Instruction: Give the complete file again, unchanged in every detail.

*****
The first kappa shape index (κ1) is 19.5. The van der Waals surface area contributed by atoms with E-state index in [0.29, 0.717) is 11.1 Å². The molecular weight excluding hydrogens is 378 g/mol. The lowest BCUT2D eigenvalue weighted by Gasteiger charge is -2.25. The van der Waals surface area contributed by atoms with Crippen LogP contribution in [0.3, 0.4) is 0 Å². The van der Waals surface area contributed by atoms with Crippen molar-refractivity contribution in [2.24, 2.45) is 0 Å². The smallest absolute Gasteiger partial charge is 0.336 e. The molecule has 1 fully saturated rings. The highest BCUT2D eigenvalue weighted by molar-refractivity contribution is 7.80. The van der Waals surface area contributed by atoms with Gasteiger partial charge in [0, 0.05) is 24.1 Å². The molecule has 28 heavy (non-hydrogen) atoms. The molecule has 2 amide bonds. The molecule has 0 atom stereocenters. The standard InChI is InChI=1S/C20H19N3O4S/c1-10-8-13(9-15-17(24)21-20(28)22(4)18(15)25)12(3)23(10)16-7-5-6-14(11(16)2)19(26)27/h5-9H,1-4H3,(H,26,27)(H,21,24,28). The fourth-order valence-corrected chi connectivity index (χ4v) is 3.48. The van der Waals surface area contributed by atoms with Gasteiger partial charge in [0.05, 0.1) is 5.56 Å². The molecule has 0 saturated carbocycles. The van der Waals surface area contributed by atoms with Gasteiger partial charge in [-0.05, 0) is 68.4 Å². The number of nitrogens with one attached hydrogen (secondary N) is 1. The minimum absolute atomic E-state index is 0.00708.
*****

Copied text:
The first kappa shape index (κ1) is 19.5. The van der Waals surface area contributed by atoms with E-state index in [0.29, 0.717) is 11.1 Å². The molecular weight excluding hydrogens is 378 g/mol. The lowest BCUT2D eigenvalue weighted by Gasteiger charge is -2.25. The van der Waals surface area contributed by atoms with Crippen LogP contribution in [0.3, 0.4) is 0 Å². The van der Waals surface area contributed by atoms with Crippen molar-refractivity contribution in [2.24, 2.45) is 0 Å². The smallest absolute Gasteiger partial charge is 0.336 e. The molecule has 1 fully saturated rings. The highest BCUT2D eigenvalue weighted by molar-refractivity contribution is 7.80. The van der Waals surface area contributed by atoms with Gasteiger partial charge in [0, 0.05) is 24.1 Å². The molecule has 28 heavy (non-hydrogen) atoms. The molecule has 2 amide bonds. The molecule has 0 atom stereocenters. The standard InChI is InChI=1S/C20H19N3O4S/c1-10-8-13(9-15-17(24)21-20(28)22(4)18(15)25)12(3)23(10)16-7-5-6-14(11(16)2)19(26)27/h5-9H,1-4H3,(H,26,27)(H,21,24,28). The fourth-order valence-corrected chi connectivity index (χ4v) is 3.48. The van der Waals surface area contributed by atoms with Gasteiger partial charge in [0.05, 0.1) is 5.56 Å². The molecule has 0 saturated carbocycles. The van der Waals surface area contributed by atoms with Gasteiger partial charge in [-0.05, 0) is 68.4 Å². The number of nitrogens with one attached hydrogen (secondary N) is 1. The minimum absolute atomic E-state index is 0.00708.